Paddy was born on the Muckleshoot Reservation. Her mother was a feral ACD who had her pups under someone's porch and then declared it a "no entry" zone. Animal control came and collected mom and pups. Mom was euthanized because she was a danger to herself and others... the pups came home with me, hitchhikers on a cat shelter transport.
Fostering the puppies was fun, we spread them out among 3 different foster homes. Paddy was the only brown pup. There were 2 that looked exactly like mom, 1 that looked like a yellow lab, 2 that were black with tan points and smooth coats and then there was Paddy.
Failing fostering Paddy was not easy but it was my best failure to date! She developed pneumonia and required tube feeding and treatments every 2 hours. I became attached to her and eventually broke my lease, moving to a house where dogs were allowed so Paddy could live with us. I ended up being glad. When she was 7 months old Paddy bit a man on the leg who tried to steal my backpack downtown.
Our constant companion, Paddy came along on camping trips, our honeymoon and family vacations along with Allie. She was an easy puppy but a difficult adolescent. She had energy to spare and was destructive. She ate an entire tray of Costco muffins, innumerable sticks of butter, dug craters in the yard where the previous tenant's dalmatian had buried toys and bones. She peeled a square of linoleum off the kitchen floor and pulled down curtains.
Photo by M. FeyrecildeIn spite of this turbulent adolescence, Paddy grew into a stately and stable adult dog. She was bottle raised and yet had some of the finest dog communication skills I have ever seen. Because of this, Paddy became my demo and stimulus dog for teaching obedience classes and seeing private lessons for clients with reactive dogs.
Paddy was my heart dog. She knew my feelings and emotions. She was thoughtful and determined. Paddy had an independent streak that meant we often compromised. I feel lucky to have been able to understand her and trust her well enough to realize that compromise was not a failure of our relationship: it was simply what we did. When it was important, Paddy would do things my way. When it didn't matter, she did things partly her own way.
She was a dignified dog and did not particularly like to cuddle but loved to be stroked and to lay with her head on my lap or at the foot of the bed. She would sometimes creep between me and my husband on the bed, flip on her back and roll around with the joy of being the only dog on the bed. She liked to be touched but not held.
Paddy was an agility dog and an obedience dog. Agility was not her first love but she enjoyed it and did it for me because I enjoyed it. Yet another example of our many compromises. Demonstrating exercises and socializing (and disciplining) puppies during obedience classes was where she made many of her friends and fans. There was something stately about her lying on a down stay with her front paws crossed while I taught a class of hooligans. She could be trusted to stay indefinitely unless something required her intervention, such as a dog growling at me.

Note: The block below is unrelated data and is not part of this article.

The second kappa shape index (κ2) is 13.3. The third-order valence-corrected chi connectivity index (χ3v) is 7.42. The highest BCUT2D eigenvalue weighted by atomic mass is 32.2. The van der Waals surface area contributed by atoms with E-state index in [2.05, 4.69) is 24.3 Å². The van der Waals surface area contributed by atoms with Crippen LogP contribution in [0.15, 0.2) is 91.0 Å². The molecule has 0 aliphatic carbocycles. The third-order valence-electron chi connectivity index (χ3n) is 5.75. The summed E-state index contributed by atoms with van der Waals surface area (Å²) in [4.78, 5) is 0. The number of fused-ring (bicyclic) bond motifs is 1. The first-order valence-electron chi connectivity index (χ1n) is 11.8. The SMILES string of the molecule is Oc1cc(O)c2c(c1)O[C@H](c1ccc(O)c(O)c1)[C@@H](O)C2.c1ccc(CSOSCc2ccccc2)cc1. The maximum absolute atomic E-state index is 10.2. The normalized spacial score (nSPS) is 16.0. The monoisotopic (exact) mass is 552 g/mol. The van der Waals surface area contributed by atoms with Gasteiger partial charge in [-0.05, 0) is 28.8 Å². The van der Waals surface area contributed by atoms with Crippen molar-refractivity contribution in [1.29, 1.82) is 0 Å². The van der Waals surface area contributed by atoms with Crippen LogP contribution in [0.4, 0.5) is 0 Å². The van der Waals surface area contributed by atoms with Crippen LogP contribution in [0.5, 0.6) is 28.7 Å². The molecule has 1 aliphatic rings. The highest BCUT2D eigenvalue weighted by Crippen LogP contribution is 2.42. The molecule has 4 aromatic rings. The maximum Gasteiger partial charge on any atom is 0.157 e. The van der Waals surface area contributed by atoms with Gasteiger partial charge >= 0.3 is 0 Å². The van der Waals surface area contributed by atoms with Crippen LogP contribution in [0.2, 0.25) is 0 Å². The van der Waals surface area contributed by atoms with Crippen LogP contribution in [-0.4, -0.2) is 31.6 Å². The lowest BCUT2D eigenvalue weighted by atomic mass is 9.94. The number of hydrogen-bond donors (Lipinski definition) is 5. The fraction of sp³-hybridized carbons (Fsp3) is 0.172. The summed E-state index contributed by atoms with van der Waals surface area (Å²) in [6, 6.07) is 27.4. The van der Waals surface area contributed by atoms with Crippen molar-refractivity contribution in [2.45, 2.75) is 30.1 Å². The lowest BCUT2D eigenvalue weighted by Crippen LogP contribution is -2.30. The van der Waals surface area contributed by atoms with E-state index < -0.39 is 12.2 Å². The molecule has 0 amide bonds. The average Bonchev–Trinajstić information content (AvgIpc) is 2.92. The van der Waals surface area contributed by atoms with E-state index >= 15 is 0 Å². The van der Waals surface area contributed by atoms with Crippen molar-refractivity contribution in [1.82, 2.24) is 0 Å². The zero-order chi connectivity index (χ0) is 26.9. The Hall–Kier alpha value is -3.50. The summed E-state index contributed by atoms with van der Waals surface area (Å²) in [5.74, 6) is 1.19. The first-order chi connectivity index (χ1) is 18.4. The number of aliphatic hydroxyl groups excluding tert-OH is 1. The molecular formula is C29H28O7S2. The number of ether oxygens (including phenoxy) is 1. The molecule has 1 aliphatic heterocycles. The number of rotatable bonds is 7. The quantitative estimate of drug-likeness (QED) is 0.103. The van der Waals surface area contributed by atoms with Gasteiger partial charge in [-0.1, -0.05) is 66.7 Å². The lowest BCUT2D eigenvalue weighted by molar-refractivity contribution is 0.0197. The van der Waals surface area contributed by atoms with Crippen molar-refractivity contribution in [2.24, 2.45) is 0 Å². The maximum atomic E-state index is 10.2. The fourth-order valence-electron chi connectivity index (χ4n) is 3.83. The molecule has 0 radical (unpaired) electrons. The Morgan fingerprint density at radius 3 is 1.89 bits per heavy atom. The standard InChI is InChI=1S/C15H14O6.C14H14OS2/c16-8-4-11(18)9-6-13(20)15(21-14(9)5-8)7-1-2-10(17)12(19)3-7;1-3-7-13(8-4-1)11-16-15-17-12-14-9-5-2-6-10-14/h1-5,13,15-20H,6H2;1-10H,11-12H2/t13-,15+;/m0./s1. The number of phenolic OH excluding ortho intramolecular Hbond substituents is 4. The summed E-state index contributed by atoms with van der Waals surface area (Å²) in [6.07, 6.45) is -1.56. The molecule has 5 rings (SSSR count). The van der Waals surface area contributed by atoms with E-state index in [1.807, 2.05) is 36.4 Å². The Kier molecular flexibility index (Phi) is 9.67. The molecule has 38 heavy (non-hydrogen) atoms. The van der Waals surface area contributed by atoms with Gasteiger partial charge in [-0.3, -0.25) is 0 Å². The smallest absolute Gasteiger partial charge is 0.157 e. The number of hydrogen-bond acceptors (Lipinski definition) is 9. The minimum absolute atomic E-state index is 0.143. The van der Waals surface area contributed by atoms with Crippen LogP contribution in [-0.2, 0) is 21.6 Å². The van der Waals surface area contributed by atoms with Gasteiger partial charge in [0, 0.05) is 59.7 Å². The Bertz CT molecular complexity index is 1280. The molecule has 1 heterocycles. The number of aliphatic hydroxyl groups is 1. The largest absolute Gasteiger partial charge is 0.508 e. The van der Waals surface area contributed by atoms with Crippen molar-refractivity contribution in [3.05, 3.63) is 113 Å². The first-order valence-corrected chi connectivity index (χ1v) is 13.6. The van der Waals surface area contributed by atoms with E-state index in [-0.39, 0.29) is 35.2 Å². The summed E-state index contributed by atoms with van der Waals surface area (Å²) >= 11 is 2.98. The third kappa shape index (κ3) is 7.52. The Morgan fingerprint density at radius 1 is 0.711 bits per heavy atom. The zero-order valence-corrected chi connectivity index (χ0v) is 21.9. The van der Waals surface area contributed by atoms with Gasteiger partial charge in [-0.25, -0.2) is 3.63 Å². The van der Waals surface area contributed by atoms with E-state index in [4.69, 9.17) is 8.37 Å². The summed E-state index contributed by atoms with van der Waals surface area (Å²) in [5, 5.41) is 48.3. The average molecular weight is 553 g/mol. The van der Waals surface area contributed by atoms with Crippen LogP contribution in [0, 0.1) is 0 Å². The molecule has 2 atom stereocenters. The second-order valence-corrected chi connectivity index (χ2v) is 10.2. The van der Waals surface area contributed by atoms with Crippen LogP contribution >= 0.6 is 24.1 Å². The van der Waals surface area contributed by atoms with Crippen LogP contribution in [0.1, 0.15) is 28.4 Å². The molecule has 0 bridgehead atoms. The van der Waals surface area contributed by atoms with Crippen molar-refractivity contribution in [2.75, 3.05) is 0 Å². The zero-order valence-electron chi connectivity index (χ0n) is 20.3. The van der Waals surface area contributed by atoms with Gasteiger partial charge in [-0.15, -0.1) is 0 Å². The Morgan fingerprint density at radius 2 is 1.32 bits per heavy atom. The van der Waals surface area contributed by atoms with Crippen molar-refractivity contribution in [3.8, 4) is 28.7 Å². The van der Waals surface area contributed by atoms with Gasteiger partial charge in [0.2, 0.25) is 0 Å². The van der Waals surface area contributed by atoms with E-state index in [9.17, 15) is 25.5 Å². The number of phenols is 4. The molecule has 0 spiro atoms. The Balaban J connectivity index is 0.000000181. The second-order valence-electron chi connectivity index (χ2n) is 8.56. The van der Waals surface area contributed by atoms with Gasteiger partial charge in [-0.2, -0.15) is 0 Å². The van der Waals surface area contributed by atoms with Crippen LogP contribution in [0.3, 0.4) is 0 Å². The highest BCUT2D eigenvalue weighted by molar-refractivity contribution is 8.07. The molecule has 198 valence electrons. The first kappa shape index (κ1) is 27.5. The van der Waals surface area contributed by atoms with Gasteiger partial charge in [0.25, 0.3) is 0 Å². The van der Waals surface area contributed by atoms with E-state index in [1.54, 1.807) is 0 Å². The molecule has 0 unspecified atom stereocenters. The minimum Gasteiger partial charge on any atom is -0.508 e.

An excellent judge of character, Paddy could be trusted to be friendly to friends and those who were non-threatening and aloof to those who deserved it. She would defend me without question and I never worried about being in class or even going for a walk alone if Paddy was with me.
Paddy was a stimulus dog. She could make herself virtually invisible to other dogs by using non-confrontational body language, or she could act interested and friendly. She would stay for long periods without me while I helped a client do graduated approaches or approach-retreat sequences. A confident dog, she never reacted if a fearful dog put on a threat display and she did not require my assistance to behave appropriately. Paddy saved many dogs and repaired many dog-handler relationships in her work as a stimulus dog.
I could write for days the wonderful memories I have of Paddy. Paddy's favorite places were the beach and open fields with tall grass. She loved to run and chase our stunt kites as we flew them above the sand, eventually plopping down panting heavily with a big grin on her face. She never enjoyed swimming but would always wade in up to her chest. In tall grassy fields she would leap like a deer or get the zoomies and race around as quickly as possible, cutting swaths with her body between the stalks. We would play hide and seek in the head-high grass, I would sneak away and then call her and she would track and find me, overjoyed when she was successful.
As she aged and neared the end, Paddy developed seizures and anxiety. She became progressively more senile and it was terrible to see her in that state, sometimes lucid and very "Paddy," sometimes confused and worried when she used to be such a strong and immutably confident dog. When the end came, it broke my heart and my heart still aches for her absence. But in a small way it was a relief to let her go from her suffering of seizures and confusion.
A dignified soul with a joyful streak, Paddy taught me how to be patient and calm, the value of confidence, the absoluteness of consistency and the depth of friendship possible between a woman and a dog. Ultimately she has also taught me how to say goodbye and know that I can survive with a piece of my heart gone. These lessons will stay with me a lifetime and that is part of the legacy of Paddy.
I will always love her and she will always be with me in memory.
Ink by Ed Lott at Slave to the Needle Tattoo
What a lovely tribute. She was a beautiful dog.
What a sweet post about your Paddy. I appreciate her help with Winnie, and I miss her super dense fur.
Beautiful, Monique. It makes me wish I had known her.
Inside the yurt
Wonderful write-up. I feel honored to read it having not known her history.
I am stunned a year has passed. Thank you.
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